The thing about a share house is that you are always going to be metaphorically wiping someone’s ass. Even if you just clean your own mess, it wouldn’t be enough because a group of people living there creates a group mess. Hannah says she doesn’t cook or drunk eat so she shouldn’t be blamed for the messy kitchen. Yeah, but someone else is making your meals. That leaves mess, so even if it is not your mess specifically, you passively contributed to the mess, so everyone has to contribute to the cleaning.
Ciara’s solution, which made me laugh, is to immediately ask if they can just hire a cleaning lady, which, due to COVID restrictions, is obviously a no, but that is the easiest solution for everyone. If you all pay the same and do the same amount of work, then it’s no big deal. But that many people in that small a space requires daily upkeep, something that Hannah and Paige, who I feel like went right from having their parents clean for them to living alone, either don’t understand or have no interest in participating in.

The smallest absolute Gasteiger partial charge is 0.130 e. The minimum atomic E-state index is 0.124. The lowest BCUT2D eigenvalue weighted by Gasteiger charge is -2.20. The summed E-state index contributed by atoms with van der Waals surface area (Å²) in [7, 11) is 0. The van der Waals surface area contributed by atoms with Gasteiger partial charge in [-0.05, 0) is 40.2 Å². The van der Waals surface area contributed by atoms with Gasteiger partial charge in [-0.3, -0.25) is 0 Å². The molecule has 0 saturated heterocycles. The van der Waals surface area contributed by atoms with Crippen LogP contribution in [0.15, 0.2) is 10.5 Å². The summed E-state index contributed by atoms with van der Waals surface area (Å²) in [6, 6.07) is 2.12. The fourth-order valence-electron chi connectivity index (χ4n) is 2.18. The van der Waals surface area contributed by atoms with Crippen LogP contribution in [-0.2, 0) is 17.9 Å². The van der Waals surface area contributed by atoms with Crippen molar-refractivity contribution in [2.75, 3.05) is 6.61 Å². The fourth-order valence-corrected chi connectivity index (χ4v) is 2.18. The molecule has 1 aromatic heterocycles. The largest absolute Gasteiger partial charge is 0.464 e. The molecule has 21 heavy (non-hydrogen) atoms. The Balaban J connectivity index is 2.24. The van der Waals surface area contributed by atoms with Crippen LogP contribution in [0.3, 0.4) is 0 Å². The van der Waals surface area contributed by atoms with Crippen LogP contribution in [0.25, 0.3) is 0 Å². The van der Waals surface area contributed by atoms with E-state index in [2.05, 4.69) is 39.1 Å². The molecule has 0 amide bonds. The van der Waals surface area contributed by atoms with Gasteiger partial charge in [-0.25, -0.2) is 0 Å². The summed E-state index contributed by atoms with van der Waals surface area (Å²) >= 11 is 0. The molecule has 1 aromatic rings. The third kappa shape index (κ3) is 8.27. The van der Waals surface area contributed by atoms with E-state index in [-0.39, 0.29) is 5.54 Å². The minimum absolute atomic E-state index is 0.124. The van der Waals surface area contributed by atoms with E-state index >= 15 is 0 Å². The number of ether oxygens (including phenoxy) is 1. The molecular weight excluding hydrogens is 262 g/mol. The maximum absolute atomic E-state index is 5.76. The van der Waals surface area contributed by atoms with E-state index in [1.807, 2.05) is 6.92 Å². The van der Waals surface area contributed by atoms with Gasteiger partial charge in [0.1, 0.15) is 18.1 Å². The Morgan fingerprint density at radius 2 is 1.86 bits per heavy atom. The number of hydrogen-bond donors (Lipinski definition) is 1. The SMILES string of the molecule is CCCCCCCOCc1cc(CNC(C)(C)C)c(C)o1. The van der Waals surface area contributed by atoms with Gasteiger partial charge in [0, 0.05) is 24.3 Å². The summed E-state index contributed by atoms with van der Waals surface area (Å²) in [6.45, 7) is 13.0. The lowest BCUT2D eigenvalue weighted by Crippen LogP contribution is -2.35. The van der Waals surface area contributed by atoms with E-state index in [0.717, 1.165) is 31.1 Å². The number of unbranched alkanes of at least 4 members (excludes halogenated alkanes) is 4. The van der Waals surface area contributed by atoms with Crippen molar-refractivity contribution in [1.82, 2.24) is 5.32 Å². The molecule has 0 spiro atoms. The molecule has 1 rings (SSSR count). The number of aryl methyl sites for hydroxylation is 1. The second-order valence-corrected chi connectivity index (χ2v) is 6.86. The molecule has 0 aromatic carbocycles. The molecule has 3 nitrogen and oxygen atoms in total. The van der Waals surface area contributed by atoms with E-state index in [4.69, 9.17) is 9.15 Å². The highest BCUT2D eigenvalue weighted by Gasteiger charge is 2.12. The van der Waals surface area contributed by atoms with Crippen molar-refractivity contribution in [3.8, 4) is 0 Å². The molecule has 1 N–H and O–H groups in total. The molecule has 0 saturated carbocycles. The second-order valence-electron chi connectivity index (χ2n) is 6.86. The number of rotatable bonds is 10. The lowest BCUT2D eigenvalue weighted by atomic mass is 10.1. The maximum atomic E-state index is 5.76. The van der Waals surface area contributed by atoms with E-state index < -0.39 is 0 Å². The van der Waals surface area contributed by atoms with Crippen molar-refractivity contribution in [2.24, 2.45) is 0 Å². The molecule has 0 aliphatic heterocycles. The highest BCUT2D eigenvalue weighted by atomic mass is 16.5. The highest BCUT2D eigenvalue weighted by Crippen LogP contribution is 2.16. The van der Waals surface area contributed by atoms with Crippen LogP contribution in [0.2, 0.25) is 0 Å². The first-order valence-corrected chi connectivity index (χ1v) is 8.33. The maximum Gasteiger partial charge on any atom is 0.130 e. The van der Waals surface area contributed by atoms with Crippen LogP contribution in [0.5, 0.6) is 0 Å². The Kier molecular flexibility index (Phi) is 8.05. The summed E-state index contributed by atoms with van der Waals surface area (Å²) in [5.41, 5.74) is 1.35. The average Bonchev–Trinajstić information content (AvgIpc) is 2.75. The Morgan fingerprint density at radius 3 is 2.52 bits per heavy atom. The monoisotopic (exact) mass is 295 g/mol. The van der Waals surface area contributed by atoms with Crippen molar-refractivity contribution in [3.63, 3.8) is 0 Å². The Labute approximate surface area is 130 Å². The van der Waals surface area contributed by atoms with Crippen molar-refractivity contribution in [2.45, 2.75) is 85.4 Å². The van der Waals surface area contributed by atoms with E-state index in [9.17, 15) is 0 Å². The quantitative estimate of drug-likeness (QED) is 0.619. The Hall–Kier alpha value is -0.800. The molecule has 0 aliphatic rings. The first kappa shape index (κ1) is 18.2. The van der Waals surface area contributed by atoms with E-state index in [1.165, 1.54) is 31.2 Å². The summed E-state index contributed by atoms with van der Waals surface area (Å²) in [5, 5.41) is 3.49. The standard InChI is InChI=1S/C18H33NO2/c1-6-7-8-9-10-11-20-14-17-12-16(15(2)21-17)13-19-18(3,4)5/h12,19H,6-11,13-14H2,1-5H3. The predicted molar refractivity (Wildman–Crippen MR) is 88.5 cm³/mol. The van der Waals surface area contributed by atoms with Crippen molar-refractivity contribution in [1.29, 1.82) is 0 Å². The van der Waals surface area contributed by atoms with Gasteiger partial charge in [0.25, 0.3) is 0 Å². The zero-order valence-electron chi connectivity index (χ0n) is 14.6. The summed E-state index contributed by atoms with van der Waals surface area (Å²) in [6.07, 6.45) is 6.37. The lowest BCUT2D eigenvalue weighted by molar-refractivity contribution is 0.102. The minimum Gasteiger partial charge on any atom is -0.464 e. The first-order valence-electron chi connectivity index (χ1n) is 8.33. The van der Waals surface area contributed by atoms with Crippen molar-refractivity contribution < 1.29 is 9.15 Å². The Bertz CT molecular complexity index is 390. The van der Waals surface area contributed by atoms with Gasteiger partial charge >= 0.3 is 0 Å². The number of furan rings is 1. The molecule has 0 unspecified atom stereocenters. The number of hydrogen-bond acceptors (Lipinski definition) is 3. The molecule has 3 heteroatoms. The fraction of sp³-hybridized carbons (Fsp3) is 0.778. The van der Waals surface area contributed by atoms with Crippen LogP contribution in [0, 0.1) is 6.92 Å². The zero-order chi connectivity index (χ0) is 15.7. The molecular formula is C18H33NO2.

Lindsay proposes a rational solution, which is so out of character it is like getting an onion ring in your order of fries. She says, “If you don’t wake up early, maybe take a night shift.” There is no judgement there, but I feel like Hannah and Paige read it that way. Though Kyle went out of his way not to point any fingers, Hannah goes on the offensive, saying she doesn’t use the kitchen. Then Kyle says her one job is to take out the trash, which she doesn’t do. Hannah is the one who made it about herself, and that is why Kyle then went after her.
The argument gets more and more personal, with Kyle finally saying what he wanted to all along, that Hannah doesn’t pull her weight. When he tells her he would like to sleep until noon like she does, but he has to wake up and clean the house, she retorts with, “Why are you jealous of me?” As a late riser myself, the inherent judgement in that statement is irksome, but Hannah saying, “Why are you jealous of me?” isn’t the right retort. The right retort is, “Well, what can I do so I can still sleep until noon and keep you happy?”